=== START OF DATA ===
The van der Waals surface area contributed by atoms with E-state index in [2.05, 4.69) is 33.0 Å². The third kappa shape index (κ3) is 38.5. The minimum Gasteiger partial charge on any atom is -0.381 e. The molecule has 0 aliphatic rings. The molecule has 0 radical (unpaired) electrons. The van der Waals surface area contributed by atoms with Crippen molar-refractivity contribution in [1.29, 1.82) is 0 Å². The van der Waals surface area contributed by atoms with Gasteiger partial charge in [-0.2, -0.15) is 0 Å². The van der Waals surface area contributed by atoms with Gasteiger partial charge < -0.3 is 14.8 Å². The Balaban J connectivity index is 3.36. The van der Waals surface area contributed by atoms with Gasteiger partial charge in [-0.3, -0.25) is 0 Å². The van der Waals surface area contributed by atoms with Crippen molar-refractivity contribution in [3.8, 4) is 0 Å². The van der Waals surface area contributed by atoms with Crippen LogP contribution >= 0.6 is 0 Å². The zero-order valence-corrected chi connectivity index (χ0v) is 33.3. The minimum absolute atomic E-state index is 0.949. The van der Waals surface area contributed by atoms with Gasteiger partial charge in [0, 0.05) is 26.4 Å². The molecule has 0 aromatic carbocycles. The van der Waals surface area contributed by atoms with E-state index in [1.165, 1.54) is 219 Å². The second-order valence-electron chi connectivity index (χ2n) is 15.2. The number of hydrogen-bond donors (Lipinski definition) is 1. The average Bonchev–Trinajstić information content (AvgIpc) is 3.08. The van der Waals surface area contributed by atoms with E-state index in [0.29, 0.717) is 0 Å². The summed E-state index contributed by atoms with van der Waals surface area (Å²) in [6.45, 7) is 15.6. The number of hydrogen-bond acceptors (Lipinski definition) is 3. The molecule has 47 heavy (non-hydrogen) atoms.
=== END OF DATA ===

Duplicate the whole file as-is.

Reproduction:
The van der Waals surface area contributed by atoms with E-state index in [2.05, 4.69) is 33.0 Å². The third kappa shape index (κ3) is 38.5. The minimum Gasteiger partial charge on any atom is -0.381 e. The molecule has 0 aliphatic rings. The molecule has 0 radical (unpaired) electrons. The van der Waals surface area contributed by atoms with Crippen molar-refractivity contribution in [1.29, 1.82) is 0 Å². The van der Waals surface area contributed by atoms with Gasteiger partial charge in [-0.2, -0.15) is 0 Å². The van der Waals surface area contributed by atoms with Gasteiger partial charge < -0.3 is 14.8 Å². The Balaban J connectivity index is 3.36. The van der Waals surface area contributed by atoms with Gasteiger partial charge in [-0.3, -0.25) is 0 Å². The van der Waals surface area contributed by atoms with Crippen molar-refractivity contribution in [3.8, 4) is 0 Å². The van der Waals surface area contributed by atoms with Crippen LogP contribution >= 0.6 is 0 Å². The zero-order valence-corrected chi connectivity index (χ0v) is 33.3. The minimum absolute atomic E-state index is 0.949. The van der Waals surface area contributed by atoms with Gasteiger partial charge in [0, 0.05) is 26.4 Å². The molecule has 0 aromatic carbocycles. The van der Waals surface area contributed by atoms with E-state index in [1.165, 1.54) is 219 Å². The second-order valence-electron chi connectivity index (χ2n) is 15.2. The number of hydrogen-bond donors (Lipinski definition) is 1. The average Bonchev–Trinajstić information content (AvgIpc) is 3.08. The van der Waals surface area contributed by atoms with E-state index in [0.29, 0.717) is 0 Å². The summed E-state index contributed by atoms with van der Waals surface area (Å²) in [6.45, 7) is 15.6. The number of hydrogen-bond acceptors (Lipinski definition) is 3. The molecule has 47 heavy (non-hydrogen) atoms.